Wishing a very Happy Thanksgiving to all my friends and family! Last night I watched on “Nature” a program about a man who imprinted with a flock of wild turkeys, starting when they emerged from their shells. I learned so much about them—how smart they are, how individual, and how different they are from the turkeys we domesticate for food. He became one of them, communicated by learning their language—their calls and what each meant. He emphasized that they taught him to live in the moment, not in the past or future, one grasshopper at a time—and that love can cross species.
I’m sharing for this Thanksgiving Day a haibun I wrote and probably also shared last year on 11/20. May we all learn how to live gratefully, to count our blessings every day and love well. ________________
Two different flocks of wild turkeys scuttle across the country road, running from one patch of woods and field to another. A few are white with black stripes almost like zebras, others with feathers from brown to grey, black to rust.
Here and there, a hunter’s empty pickup hugs the roadside. Most deer I’m seeing these autumn dusks are small ones, appear less afraid than their mothers who have probably been killed. This is also turkey-hunting season.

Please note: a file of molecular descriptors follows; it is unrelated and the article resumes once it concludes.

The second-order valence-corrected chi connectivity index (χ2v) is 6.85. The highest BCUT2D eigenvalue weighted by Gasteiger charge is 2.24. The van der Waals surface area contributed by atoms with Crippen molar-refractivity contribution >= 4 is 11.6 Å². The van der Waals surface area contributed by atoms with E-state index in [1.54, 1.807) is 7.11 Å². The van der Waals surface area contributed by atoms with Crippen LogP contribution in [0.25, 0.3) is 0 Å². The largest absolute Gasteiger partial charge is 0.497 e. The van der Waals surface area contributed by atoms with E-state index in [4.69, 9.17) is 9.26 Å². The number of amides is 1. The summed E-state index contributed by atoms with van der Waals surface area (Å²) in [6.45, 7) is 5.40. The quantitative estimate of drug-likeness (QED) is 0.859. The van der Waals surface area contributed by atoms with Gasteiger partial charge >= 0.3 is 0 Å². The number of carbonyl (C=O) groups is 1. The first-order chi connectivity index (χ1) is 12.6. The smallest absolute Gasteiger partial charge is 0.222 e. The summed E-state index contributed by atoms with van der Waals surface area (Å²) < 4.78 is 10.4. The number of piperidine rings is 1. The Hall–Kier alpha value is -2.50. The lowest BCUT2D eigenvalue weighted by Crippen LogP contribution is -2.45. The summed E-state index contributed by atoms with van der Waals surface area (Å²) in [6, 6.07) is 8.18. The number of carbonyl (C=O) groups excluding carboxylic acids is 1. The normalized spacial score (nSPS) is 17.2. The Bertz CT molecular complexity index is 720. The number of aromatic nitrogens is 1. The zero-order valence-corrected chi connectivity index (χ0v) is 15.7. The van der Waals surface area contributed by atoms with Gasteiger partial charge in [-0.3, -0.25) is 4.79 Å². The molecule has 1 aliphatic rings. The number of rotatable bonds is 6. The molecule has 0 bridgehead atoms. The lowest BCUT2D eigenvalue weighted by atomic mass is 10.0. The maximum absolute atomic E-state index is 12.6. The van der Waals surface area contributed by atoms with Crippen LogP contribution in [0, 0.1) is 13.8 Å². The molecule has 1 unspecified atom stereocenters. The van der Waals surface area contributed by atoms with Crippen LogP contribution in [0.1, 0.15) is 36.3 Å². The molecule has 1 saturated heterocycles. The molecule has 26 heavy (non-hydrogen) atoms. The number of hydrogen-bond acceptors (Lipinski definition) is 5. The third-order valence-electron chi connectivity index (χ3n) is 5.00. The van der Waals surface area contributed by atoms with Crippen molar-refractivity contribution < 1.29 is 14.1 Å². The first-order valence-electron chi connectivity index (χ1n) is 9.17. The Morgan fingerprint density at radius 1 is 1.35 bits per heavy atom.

There are myths about white turkeys—some say they gave fire to Native Americans by shaking off their colored feathers, or that they gave us corn.
smoke-white turkey fading into twilight mist— litter of oak leaves
Here and there one bird is solo, but most move together, a community. Sometimes they congregate on the ample still-green lawn of a house set back in the woods. Deer do that, too. Perhaps they feel safer there than in the woods where the hunters are stalking.
construction paper turkeys and pilgrim hats on classroom windows
Remembered hymns echo in the chancel of my skull. I hum them as I ride between the autumn trees, many half bare already, into the country of night.
We gather together / to ask the Lord’s blessing . . . Come ye thankful people come / sing the song of harvest home . . .
Now the light’s too dim to see deer or turkeys hiding in tangles of laurel and thorny shrubs, or lost among tall grass in rapidly darkening fields. But I know they are there, going about their nocturnal lives, and I give thanks.
this holiday season— hard to count our blessings, and yet . . .
(c) 2020 Penny Harter